Alternate Red Box Cover

An interesting bit of Dungeons & Dragons art history just popped up. An anecdote by Frank Mentzer about the creation of the famous mass market version of the Red Box. Apparently the original composition Larry Elmore designed for it showed much more of what a D&D game is really like with a party coordinating to take on a red dragon.

The original sketch is up for sale if you want to jump into the bidding war. Link below.


Frank Mentzer said:
Initial cover concepts were similar to the previous edition, portraying a group of adventurers with a dragon. That was almost used, but it bothered Gary. After the color images were ready to be finalized in oils, after a lot of plans were made, Gary changed course. He asked Larry to focus the action on just one fighter and one dragon...

Sauce

Wednesday, April 19, 2017

Beastie of the Week: Colonel Redcap the Battle Gnome


Colonel Redcap
Battle Gnome

HD 6 hp
AC 6[13]
Atk 1 armored fist (1d4)
Move 9
Save 12
CL/XP 1/30; battle tactics, strategic planning, invisibility & mirror image
S 9, D 14, C 13, I 15, W 17, Ch 12 (18 to other gnomes)

During the great Gnome-Goblin war of 576 many gnomes took on the mantle of battle hardened soldiers. Even though war is against their generally peaceful and family-loving culture.

One legendary gnome soldier was Finnigus O'Maliggan, or Colonel Redcap as he came to be known. Colonel Redcap was a grisly war veteran who rose to the ranks of commander of a legion of gnome soldiers. He was instrumental in the victory over the goblins at the crucial battle of green river valley which many consider to be the turning point of the war in the gnome's favor. Colonel Redcap has a number of unusual special abilities that make him a valuable ally and dangerous foe.

Invisibility & Mirror image: Colonel Redcap can simultaneously cast invisibility and mirror image so that his invisible real self can move to a safe location, while his mirror image dashes off in a different direction to deceive opponents. Oddly, fellow gnomes can still see the 'invisible' colonel.

Battle tactics: any gnomes within sight of Colonel Redcap will have +1 to all attacks and Save rolls.

Strategic planning: if given time before an operation Colonel Redcap can endow his co-conspirators with +1AC and +1 to Save rolls for 1d4 hours after the planning session.

Tuesday, April 18, 2017

This Bot Generates a Fantasy World Every Hour

Uncharted Atlas is a bot that continually generates new fantasy worlds and posts them on their Twitter feed. These look like the kinds of maps you would see on the end papers of a cheap fantasy novel. Even the inking style looks like fantasy maps from the 1970's.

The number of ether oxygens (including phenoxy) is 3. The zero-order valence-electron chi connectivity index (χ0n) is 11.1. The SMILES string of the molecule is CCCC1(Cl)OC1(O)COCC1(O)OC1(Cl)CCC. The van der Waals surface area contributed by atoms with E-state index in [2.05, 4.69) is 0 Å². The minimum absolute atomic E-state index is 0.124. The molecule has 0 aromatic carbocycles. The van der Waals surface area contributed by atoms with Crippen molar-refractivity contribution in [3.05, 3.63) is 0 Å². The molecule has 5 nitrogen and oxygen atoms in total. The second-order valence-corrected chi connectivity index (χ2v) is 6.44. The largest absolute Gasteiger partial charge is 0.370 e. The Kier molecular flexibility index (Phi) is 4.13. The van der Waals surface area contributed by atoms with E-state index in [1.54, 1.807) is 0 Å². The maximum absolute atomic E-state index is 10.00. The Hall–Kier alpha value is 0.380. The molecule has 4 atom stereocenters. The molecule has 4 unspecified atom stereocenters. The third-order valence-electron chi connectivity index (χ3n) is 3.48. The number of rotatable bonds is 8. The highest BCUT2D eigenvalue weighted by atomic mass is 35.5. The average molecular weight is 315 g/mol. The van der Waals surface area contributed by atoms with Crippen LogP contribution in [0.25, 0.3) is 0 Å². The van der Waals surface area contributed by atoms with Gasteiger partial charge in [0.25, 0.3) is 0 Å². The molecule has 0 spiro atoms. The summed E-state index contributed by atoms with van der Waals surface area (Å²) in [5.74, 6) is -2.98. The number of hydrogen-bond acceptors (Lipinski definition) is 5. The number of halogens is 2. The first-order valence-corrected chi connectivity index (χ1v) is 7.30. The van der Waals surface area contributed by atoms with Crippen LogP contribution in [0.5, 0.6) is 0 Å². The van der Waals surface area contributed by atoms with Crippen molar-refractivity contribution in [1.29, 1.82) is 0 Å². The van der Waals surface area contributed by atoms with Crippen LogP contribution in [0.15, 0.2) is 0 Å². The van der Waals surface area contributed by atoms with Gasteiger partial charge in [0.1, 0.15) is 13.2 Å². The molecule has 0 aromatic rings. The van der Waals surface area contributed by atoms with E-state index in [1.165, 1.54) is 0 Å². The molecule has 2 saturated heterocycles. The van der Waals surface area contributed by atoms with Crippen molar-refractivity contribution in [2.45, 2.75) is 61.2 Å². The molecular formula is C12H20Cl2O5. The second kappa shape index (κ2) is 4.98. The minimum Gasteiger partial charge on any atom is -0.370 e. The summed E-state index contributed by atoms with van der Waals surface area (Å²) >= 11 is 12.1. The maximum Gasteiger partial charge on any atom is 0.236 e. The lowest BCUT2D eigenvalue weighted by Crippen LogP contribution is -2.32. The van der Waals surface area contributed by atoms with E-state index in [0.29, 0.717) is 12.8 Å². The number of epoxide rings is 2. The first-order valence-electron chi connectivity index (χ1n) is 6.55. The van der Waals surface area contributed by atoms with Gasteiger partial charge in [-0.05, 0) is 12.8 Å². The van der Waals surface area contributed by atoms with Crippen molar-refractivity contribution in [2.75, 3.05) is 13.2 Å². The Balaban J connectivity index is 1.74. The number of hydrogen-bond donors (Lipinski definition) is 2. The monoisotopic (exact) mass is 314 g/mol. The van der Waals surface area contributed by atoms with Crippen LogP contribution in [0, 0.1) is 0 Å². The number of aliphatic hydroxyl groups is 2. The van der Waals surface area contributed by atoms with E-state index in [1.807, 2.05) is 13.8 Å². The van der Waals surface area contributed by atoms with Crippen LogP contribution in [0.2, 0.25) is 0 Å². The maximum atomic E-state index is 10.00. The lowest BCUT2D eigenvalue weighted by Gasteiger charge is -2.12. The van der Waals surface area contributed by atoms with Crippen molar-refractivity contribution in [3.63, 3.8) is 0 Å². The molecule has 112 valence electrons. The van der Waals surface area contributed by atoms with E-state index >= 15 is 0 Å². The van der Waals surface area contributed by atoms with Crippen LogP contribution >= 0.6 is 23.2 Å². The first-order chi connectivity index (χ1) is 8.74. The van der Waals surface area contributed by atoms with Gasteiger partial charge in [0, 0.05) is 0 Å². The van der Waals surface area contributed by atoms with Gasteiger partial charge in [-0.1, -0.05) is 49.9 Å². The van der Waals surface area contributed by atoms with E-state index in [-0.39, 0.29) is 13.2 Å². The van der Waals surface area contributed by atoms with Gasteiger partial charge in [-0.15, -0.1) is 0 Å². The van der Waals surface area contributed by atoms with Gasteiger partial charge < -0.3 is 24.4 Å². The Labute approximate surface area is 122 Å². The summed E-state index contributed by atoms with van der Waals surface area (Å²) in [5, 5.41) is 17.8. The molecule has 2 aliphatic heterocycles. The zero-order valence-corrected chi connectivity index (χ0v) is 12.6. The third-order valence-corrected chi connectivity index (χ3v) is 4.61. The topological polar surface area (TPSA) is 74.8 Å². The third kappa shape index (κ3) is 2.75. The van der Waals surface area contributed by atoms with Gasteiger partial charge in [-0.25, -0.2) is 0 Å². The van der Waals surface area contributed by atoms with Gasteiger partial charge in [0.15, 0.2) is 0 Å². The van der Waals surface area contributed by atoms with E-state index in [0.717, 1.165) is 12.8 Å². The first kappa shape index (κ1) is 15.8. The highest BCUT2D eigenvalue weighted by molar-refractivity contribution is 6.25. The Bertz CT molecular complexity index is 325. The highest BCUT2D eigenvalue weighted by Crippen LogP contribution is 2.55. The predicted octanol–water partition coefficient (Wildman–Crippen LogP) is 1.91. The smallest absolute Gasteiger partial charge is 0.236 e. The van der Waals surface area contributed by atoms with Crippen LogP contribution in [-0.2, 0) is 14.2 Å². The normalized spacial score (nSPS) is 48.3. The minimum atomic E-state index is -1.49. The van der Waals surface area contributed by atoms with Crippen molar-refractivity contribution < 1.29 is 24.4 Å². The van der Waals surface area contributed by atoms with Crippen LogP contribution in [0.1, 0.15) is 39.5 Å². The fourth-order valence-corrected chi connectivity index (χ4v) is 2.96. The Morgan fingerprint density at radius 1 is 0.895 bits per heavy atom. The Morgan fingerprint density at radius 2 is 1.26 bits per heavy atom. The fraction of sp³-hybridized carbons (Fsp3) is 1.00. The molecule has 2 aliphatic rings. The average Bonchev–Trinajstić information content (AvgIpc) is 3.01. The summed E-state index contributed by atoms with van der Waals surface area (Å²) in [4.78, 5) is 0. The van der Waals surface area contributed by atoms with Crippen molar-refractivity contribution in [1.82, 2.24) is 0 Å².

Sauce.

Tramp Tuesday

I haven't done a Dave Trampier Tuesday in a while, well I stumbled across this image while looking up some Star Frontiers reference and was surprised to find this full color cover by Trampier!


This Saturday is Dave's 63rd birthday. It's been just over 3 years since his passing. He's still my favorite artist from that era of TSR.

Monday, April 10, 2017

Beastie of the Week: Bugbear, Battlerager


Bugbear, Battlerager
HD 5+1
AC 16
Atk 1 bite (2d4) or weapon (1d8+1)
Move 9
Save 12
CL/XP 5/120
Special: Surprise opponents, 50% chance, battlerage
Battlerager bugbears appear very similar to normal bugbears: large, hairy, goblin-like and stand 7-8ft in height. Despite their size they almost always getting the chance to surprise even alert opponents with a roll of 1-3 on a d6 (50%).

If wounded in combat they will go into a rage and gain +2 to hit and will become resistance to any spells like charm or sleep gaining +3 on any Save rolls. This rage does take its toll and the creature will collapse and fall into a near comatose state for 2-5 hours after combat.

Tuesday, April 4, 2017

Raiders! Print Edition and Combo Package Available on DriveThruRPG

The proof copies of Raiders! along with Freebooters arrived yesterday. The book looks good and has been approved for public sale.

The combination package of Print + PDF at a $5 discount is also available.

http://www.drivethrurpg.com/product/204915/Raiders


I've been thinking quite a bit about the difference in process between Lulu and DriveThruRPG. You can certainly get your print books up and available faster on Lulu, but if you don't proof it first you run a high risk, though you can preview the cover online which helps. DriveThruRPG reduces that risk since they require you get a proof first, but it seems like they're turnaround is a bit slower.